A Sense of Urgency

Mary Bird Perkins now offers the world’s most sophisticated form of radiation treatment. That’s just the beginning of its latest advancements to move its mission forward


Adding lifesaving, state-of-the-art technologies, expanding its reach among rural and underserved communities, and attracting top national talent are just some of Mary Bird Perkins Cancer Center’s recent achievements. Together, these advances are expanding the state’s largest cancer care organization’s enduring mission to improve survivorship and lessen the burden of cancer across the region. 

“We feel a real sense of urgency to accomplish as much as we can for the community,” said Mary Bird Perkins President and CEO Jonas Fontenot, who took the helm in January 2023. “We’ve been working to accomplish many of these goals for years, but our team is ambitious. They’ve worked collectively to get us ahead of schedule.”

Operating cancer centers across Louisiana and Mississippi, Mary Bird Perkins offers world-class treatment options in as many communities as possible. Throughout 2023, Mary Bird Perkins continued to expand its footprint in rural locations, while also receiving more than $2.6 million in grant funding to provide care to underserved populations.

Among the cancer center’s top recent achievements is the addition of Adaptive Radiation Therapy (ART), the most sophisticated form of radiation treatment available today, Fontenot said. Mary Bird Perkins Cancer Center is one of only eleven sites in the country to offer this form of treatment and the only one in Louisiana. The new technology was made possible by the Art Favre family, other community donors and through an investment by the Cancer Center.

“It’s a new frontier,” Fontenot said. “It’s a completely new paradigm for how we deliver radiation therapy, and it has tremendous potential in treating hard-to-detect cancers.”

The technology combines real-time MRI imaging, novel therapy-delivery equipment, and artificial intelligence. It is especially effective in improving outcomes for pancreatic, liver, and some forms of prostate cancer. The technology helps reveal tumors that may be hard to reach or are camouflaged by other tissues, Fontenot said.

ART is also highly precise in its delivery of radiation specifically to the tumor region.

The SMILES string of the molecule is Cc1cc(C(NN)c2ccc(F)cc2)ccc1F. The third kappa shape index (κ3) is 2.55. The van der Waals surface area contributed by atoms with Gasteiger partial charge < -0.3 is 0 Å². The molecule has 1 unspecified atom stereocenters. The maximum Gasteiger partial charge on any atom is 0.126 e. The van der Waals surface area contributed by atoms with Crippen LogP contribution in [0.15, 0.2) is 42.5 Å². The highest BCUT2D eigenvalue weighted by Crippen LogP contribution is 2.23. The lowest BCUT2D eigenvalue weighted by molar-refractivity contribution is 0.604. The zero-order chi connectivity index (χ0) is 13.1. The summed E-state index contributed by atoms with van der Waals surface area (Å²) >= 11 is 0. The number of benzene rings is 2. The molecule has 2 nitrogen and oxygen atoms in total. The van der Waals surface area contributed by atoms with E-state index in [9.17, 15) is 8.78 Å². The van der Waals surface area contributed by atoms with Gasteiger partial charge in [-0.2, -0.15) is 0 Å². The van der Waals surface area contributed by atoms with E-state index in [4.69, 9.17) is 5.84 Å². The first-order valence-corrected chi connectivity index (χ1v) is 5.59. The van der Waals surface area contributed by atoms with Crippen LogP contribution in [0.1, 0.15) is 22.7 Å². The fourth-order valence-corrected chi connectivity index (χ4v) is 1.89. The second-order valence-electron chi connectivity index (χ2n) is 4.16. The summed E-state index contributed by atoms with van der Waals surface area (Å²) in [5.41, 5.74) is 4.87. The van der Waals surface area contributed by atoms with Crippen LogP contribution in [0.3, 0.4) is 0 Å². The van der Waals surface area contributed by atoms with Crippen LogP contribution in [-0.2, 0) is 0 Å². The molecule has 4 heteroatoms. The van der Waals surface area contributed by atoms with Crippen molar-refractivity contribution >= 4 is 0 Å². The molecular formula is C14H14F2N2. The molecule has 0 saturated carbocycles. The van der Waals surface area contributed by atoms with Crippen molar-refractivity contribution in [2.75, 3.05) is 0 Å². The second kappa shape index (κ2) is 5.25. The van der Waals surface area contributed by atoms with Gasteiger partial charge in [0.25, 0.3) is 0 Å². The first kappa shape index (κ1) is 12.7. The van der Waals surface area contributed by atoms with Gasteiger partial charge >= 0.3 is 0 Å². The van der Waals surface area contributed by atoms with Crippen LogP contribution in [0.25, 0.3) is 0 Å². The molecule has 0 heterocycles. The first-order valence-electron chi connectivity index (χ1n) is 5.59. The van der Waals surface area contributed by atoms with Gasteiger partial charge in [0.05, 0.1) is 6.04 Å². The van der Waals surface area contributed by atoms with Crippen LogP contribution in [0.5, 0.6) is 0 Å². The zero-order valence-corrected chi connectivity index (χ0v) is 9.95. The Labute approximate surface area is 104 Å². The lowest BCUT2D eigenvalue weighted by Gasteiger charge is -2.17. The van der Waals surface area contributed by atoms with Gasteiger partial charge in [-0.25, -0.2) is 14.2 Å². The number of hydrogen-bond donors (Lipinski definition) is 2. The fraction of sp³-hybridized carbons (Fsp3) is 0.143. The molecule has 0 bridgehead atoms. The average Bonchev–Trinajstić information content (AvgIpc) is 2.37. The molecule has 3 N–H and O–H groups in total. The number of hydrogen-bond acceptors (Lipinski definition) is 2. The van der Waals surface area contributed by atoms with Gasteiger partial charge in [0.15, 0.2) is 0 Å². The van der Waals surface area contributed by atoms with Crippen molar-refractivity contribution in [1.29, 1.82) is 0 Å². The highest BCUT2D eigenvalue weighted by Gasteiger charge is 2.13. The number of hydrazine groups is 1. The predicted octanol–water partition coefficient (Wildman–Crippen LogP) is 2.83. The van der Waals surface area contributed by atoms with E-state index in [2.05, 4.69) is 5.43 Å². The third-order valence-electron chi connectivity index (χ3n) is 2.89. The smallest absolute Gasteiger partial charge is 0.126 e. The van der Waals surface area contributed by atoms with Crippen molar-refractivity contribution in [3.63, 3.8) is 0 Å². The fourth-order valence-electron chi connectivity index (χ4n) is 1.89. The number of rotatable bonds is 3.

“We think the Adaptive Radiation Therapy program is really going to allow us to maximize what we call the ‘therapeutic ratio,’” Fontenot said. “That is our ability to control the tumor and minimize side effects.”

To improve its rural reach, Mary Bird Perkins continued to expand in 2023 with a new location in St. Landry Parish with Opelousas General Health System. The site serves at least one hundred patients every week.

Last year also saw the completion of renovations to Mary Bird Perkins’ Houma site at Terrebonne General Health System. And, the Cancer Center added new screening events to support the importance of early detection in northeast and central Louisiana and in Natchez, Mississippi.

At Mary Bird Perkins’ location in Gonzales, an innovative treatment option called PLUVICTO was added last year. The combined radiation-chemotherapy technology is administered by IV and seeks out cancer cells to emit targeted radiation. It is especially effective in treating prostate cancer. Fontenot says that the technology will eventually be expanded to other sites.

While Mary Bird Perkins has long been known for its compassionate care and deep local roots, it’s become a hub for important national clinical research, reflecting its reputation as a high-performing cancer center. In fall 2023, the facility expanded its clinical research program with the launch of multiple Phase 1 clinical trials that enable clinicians and researchers to test new therapies.

“It’s a really exciting time for Mary Bird Perkins Cancer Center,” Fontenot said. “From these accomplishments, we will build a cadence as we continue to focus on our mission of improving survivorship and lessening the burden of cancer.”